IN THE MEDIA
History’s lessons vital to counter extremism
Jan 18, 2021 | Sharyn Mittelman
Herald Sun – 18 January 2021
THE recent shocking events at the US Capitol have underlined how extremists around the world are promoting racist conspiracy theories, recruiting online and trying to provoke “race wars” — and helped cause the violence we saw in Washington.
Meanwhile, Australian security agencies continue to warn about the growth of far-right extremism here.
In September, the Australian Security Intelligence Organisation reported far-right extremism had increased and now constituted about 40 per cent of its caseload. In October, the Australian Federal Police said it was seeing a rise in young people being “aggressively” radicalised online.
The federal government subsequently agreed to the ALP’s initiative to establish a parliamentary inquiry into extremist movements in Australia, which will place the spotlight on this pressing issue.
Given young people are particularly vulnerable to being recruited by far-right groups, this places a special onus on schools and parents to educate about the dangers of racial and religious hatred.
One approach to the dangers of far-right extremism is to teach young people about the consequences of racism seen in the crimes of Nazism, including the Holocaust. Sadly, 75 years after the Holocaust ended, its memory is fading, especially among younger generations. In September 2020, a survey commissioned by the Conference on Jewish Material Claims Against Germany found two-thirds of young Americans did not know six million Jews were murdered in the Holocaust, and one in 10 adults under the age of 40 did not know or accept the truth the genocide happened.
Further, half of millennial and Gen Z respondents had seen Holocaust denial or distortion posts on social media or online, while 56 per cent reported having seen Nazi symbols on social media or in their communities in the past five years.
Despite the Holocaust being the most well-documented crime in history, Holocaust denial has long proliferated. Deniers have long dwelt on the fringes, but today their misinformation is amplified on the internet and social media where they can find space to be uncontested and reach global audiences.
Amid resurgent antisemitism, in October Facebook reversed its previous position and said it would ban posts that denied or distorted the Holocaust. Twitter soon followed, while YouTube banned Holocaust denial in 2019. While these are welcome developments, the companies were far too slow to act and serious damage has been done.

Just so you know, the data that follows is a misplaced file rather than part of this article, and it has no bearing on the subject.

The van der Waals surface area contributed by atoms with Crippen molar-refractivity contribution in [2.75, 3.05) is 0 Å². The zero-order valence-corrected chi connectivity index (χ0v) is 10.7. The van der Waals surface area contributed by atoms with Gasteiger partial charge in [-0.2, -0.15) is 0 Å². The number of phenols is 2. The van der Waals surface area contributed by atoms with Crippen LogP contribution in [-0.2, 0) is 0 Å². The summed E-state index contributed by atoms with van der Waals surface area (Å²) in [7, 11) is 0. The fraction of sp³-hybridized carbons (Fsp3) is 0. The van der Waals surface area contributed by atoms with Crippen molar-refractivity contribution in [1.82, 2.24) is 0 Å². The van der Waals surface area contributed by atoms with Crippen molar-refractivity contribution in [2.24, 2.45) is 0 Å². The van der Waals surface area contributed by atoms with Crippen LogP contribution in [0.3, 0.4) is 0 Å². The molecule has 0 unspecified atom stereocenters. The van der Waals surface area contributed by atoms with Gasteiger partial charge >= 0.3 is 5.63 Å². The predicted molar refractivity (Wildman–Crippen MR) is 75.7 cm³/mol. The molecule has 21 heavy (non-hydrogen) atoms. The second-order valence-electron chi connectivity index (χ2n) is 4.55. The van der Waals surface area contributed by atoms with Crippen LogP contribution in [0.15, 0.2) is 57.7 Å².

The misinformation on social media places an important responsibility on schools to teach students how to find accurate information on the internet including about the Holocaust, especially in an era of “alternate facts”. This becomes even more important as survivors pass away.
After disturbing reports of antisemitic incidents at public schools in Victoria in 2019, in February 2020 the Victorian government announced various programs to counter antisemitism and also said education on the Holocaust would be mandatory for years 9 and 10.
While Holocaust education on its own is not sufficient to stop antisemitism and racism, it can help counter religious, racial and political sources of hatred, and is a high priority to learn about.
It can also teach lessons that promote an appreciation for democracy and human rights, as students learn how easily Germany descended from democracy into dictatorship. This awareness can help prevent young people from being attracted to extremism or becoming bystanders to it.
Currently, Victoria and NSW are the only states in Australia to make education on the Holocaust compulsory, despite it being included in the Australian curriculum all states and territories are expected to use as a guide.
Last month Education Minister James Merlino announced new best practice teaching and learning resources to help teachers educate about the Holocaust, developed in consultation with Jewish community organisations including the Jewish Holocaust Centre and Gandel Philanthropy. If implemented successfully, these resources could also be used as a model for other jurisdictions.
Other local initiatives which play an important role in teaching future generations include the Gandel Holocaust Studies Program for Australian Educators, which has trained around 350 teachers, as well as the redevelopment of the Jewish Holocaust Centre, which has 1300 video testimonies from survivors.
As the memory of the Holocaust fades, the importance of quality education on the Holocaust becomes critical not only to remember the tragedy that occurred, but also to understand its universal lessons.
As a grandchild of Holocaust survivors, it was heartening to me the Victorian government took this step, as many survivors strived to survive just to tell their own story, and so many others who were killed.
For Victorians, this is also local history — as Melbourne became home to one of the highest concentrations of Holocaust survivors outside of Israel.
Meanwhile, for society as a whole, this initiative may help people become alert to the dangers of extremism, prejudice and racism, and foster better social cohesion.
SHARYN MITTELMAN IS A SENIOR POLICY ANALYST AT THE AUSTRALIA/ISRAEL & JEWISH AFFAIRS COUNCIL